A Thousand Steps

A Thousand Steps
A Thousand Steps by T. Jefferson Parker

Tuesday, March 18, 2014


Raw Silk: A NovelRaw Silk: A Novel by Janet Burroway
My rating: 5 of 5 stars

Raw Silk by Janet Burroway is a 2014 Open Road Integrated Media publication. I was provided a copy of this book by the publisher and Netgalley in exchange for an honest review.

Virginia is an American married to Oliver living in England with their daughter, Jill. They both work in the textile industry, Oliver being the number two man. When Jill begins to have difficulty in school, Oliver insist she attend a boarding school. Virginia is not really into that idea, but Oliver is a man that usually gets his way, so now Virginia is at loose ends. She still has her job to occupy her, but she's lonely. Enter in a new employee that is young and insecure that needs a little maternal influence and Virgina feels drawn to her. Oliver is strenuously opposed to the friendship mainly because he feels embarrassed that his wife is spending time with such a lower class person when she should be trying to politic with the crowd Oliver must impress, especially since his boss also frowns on the friendship. Ginny will not be deterred however and as her friendship with Frances becomes more involved and Frances becomes more erratic, Oliver becomes angrier and begins forcing Ginny into rough sex.
As Frances lies in the hospital, Ginny's marriage to Oliver becomes even more strained. He is preoccupied with the merger of his company with a company in Japan. The community and the workers are all quite nervous and Oliver is almost impossible to be around. The only pleasure Ginny finds is when she can spend time with Jill.
When a design submitted wins the coveted Carnaby Award, it is presumed it was Ginny's. However, she had submitted it on behalf of Frances. But, with Frances in the mental state she is, Oliver has no qualms about seeing that Ginny takes the credit for the design.
This is how Ginny winds up in Japan. Her journey there will be an awakening for her and a wake up call for Oliver. But, is it too late for Oliver? Has Ginny realized that all she ever needed was right there within her own self and with her own talent?
This is an absorbing story as Ginny starts off with a traditional marriage and family life, then has her husband slowly begin to change. He becomes status conscious and a control freak, while Ginny struggles to keep a piece of herself that belongs to her. Oliver even interferes with the one relationship that has brought joy into Ginny's life, and that is Jill. But then she latches on to Frances and becomes a mother like figure to her, Oliver hates that too. Then when Ginny has finally had all she can take of him, she branches out on her own leaving Oliver in shear panic. I didn't feel sorry for him at all. I loved watching Ginny immerge out the prison that was her marriage and take charge of her life. Once she felt the exhilaration of independence and freedom, she knew she could never go back to her previous life. I suppose you could say this is a journey of self discovery and even triumph. I have no idea what genre this book falls in, but I have to say it most likely fits into the contemporary fiction or literary fiction category and maybe a little bit of women's fiction. This is a very unique drama that leaves the reader feeling at peace on Ginny's behalf.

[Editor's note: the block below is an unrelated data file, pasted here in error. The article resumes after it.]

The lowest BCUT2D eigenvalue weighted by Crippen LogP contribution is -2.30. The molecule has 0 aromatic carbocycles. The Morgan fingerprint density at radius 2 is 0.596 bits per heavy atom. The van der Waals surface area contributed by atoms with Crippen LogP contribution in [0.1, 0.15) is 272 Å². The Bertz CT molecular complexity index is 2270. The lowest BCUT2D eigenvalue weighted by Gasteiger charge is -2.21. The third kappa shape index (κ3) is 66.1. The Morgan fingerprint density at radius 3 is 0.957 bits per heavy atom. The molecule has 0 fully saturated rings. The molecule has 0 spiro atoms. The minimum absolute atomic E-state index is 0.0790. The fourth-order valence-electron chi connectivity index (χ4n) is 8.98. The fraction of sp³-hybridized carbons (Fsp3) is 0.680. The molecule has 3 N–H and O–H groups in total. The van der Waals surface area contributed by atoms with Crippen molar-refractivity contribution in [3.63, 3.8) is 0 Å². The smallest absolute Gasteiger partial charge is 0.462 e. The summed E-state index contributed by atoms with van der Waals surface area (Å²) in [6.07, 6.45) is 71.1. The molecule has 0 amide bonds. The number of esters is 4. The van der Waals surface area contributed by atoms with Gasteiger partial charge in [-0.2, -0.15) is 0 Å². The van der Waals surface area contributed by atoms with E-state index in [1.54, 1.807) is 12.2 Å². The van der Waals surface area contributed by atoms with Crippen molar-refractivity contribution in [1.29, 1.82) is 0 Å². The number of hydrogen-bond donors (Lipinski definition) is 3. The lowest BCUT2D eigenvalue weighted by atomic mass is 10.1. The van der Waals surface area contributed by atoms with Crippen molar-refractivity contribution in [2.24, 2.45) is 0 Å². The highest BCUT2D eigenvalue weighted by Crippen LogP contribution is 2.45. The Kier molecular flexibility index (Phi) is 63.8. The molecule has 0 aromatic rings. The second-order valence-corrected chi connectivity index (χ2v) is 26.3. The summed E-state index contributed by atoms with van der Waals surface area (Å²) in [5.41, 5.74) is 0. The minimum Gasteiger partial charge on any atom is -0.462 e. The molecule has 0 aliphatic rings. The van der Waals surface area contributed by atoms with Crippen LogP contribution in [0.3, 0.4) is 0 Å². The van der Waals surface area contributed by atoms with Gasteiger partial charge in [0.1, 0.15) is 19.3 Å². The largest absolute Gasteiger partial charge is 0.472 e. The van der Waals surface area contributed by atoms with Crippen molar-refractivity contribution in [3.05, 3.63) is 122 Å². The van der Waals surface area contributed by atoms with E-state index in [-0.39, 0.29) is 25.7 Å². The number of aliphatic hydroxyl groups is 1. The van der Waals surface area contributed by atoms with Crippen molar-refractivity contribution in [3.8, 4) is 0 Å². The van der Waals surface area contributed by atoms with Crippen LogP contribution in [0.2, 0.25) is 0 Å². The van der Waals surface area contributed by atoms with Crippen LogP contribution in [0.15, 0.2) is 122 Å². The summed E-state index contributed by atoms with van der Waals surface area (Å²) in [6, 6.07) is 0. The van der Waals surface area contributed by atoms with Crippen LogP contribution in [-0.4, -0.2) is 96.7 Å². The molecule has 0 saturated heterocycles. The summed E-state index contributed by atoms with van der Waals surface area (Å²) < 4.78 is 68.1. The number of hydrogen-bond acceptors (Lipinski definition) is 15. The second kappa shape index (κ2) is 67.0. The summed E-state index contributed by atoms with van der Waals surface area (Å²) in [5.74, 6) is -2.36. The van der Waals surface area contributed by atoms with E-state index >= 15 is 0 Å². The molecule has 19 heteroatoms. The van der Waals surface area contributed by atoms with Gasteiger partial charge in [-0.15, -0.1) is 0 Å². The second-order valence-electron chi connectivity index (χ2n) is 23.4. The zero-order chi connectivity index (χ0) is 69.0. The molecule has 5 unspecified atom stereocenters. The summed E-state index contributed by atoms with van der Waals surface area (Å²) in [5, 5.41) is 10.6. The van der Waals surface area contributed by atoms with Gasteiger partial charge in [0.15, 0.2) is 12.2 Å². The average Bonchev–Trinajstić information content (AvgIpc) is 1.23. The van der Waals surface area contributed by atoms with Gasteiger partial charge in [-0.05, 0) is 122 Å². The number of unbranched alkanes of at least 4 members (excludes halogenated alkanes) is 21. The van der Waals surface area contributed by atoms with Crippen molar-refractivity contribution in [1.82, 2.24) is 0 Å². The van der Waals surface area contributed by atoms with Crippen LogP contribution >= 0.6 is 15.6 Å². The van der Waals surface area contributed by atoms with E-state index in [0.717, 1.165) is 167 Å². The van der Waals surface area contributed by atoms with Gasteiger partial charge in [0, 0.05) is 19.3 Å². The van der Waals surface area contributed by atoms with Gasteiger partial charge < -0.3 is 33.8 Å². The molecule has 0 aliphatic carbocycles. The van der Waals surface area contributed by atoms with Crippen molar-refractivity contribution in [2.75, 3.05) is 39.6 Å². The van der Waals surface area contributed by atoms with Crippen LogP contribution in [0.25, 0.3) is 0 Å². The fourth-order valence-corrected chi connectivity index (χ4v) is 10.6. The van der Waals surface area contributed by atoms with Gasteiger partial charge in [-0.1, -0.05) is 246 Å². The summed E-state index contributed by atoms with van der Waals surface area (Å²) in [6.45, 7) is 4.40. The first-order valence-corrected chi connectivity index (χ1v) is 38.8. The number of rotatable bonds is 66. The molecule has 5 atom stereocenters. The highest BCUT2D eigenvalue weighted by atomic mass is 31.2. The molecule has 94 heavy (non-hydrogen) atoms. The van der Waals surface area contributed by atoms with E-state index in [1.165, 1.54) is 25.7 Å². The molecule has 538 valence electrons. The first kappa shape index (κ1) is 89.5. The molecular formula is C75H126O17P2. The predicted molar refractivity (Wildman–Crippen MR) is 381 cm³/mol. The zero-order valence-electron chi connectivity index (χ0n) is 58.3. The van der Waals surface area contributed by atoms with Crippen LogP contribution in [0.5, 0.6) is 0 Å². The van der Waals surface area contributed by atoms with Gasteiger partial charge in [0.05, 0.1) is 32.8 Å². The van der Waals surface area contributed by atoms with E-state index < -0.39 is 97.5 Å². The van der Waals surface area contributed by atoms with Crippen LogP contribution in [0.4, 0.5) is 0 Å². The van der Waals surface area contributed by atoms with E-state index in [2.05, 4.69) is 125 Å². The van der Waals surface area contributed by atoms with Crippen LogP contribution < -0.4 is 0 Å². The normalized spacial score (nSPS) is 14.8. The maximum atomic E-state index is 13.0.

The authors prose is just beautiful will have the reader eating from her hand from the first chapter to the last.
Overall this is an A+

Janet Burroway is the author of seven novels including The Buzzards, Raw Silk (runner up for the national Book award), Opening Nights, and Cutting Stone; a volume of poetry, Material Goods; a collection of essays, Embalming Mom; and two children's books, The Truck on the Track and The Giant Jam Sandwich. Her most recent plays, Medea With Child, Sweepstakes, Division of Property, and Parts of Speech, have received readings and productions in New York, London, San Francisco, Hollywood, and various regional theatres. Her Writing Fiction is the most widely used creative writing text in America, and a multi-genre textbook, Imaginative Writing, appeared in 2002. A B.A. from Barnard College and M.A. from Cambridge University, England, she was Yale School of Drama RCA-NBC Fellow 1960-61, and is Robert O. Lawton Distinguished Professor Emerita at the Florida State University in Tallahassee.

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